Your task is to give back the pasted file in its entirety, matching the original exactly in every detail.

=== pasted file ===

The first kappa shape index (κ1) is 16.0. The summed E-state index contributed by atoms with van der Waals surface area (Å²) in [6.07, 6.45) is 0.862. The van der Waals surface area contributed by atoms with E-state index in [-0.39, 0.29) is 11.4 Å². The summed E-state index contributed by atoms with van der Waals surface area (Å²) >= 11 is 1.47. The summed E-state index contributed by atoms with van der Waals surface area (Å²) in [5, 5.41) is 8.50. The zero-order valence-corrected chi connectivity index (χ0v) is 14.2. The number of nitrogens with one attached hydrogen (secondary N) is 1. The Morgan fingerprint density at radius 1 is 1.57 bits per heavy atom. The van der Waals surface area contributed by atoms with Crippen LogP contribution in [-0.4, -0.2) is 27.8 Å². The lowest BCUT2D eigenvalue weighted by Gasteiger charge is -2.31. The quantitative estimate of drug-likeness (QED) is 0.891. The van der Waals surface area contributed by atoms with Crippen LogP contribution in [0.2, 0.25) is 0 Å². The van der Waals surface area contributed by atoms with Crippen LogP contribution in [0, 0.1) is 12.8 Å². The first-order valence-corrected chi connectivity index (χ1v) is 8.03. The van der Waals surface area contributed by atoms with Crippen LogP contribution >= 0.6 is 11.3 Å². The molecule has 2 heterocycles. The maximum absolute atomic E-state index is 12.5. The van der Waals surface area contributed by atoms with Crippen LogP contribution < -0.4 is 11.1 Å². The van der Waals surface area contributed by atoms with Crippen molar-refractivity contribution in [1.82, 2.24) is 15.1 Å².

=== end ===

The first kappa shape index (κ1) is 16.0. The summed E-state index contributed by atoms with van der Waals surface area (Å²) in [6.07, 6.45) is 0.862. The van der Waals surface area contributed by atoms with E-state index in [-0.39, 0.29) is 11.4 Å². The summed E-state index contributed by atoms with van der Waals surface area (Å²) >= 11 is 1.47. The summed E-state index contributed by atoms with van der Waals surface area (Å²) in [5, 5.41) is 8.50. The zero-order valence-corrected chi connectivity index (χ0v) is 14.2. The number of nitrogens with one attached hydrogen (secondary N) is 1. The Morgan fingerprint density at radius 1 is 1.57 bits per heavy atom. The van der Waals surface area contributed by atoms with Crippen LogP contribution in [-0.4, -0.2) is 27.8 Å². The lowest BCUT2D eigenvalue weighted by Gasteiger charge is -2.31. The quantitative estimate of drug-likeness (QED) is 0.891. The van der Waals surface area contributed by atoms with Crippen LogP contribution in [0.2, 0.25) is 0 Å². The van der Waals surface area contributed by atoms with Crippen LogP contribution in [0, 0.1) is 12.8 Å². The first-order valence-corrected chi connectivity index (χ1v) is 8.03. The van der Waals surface area contributed by atoms with Crippen LogP contribution >= 0.6 is 11.3 Å². The molecule has 2 heterocycles. The maximum absolute atomic E-state index is 12.5. The van der Waals surface area contributed by atoms with Crippen LogP contribution < -0.4 is 11.1 Å². The van der Waals surface area contributed by atoms with Crippen molar-refractivity contribution in [1.82, 2.24) is 15.1 Å².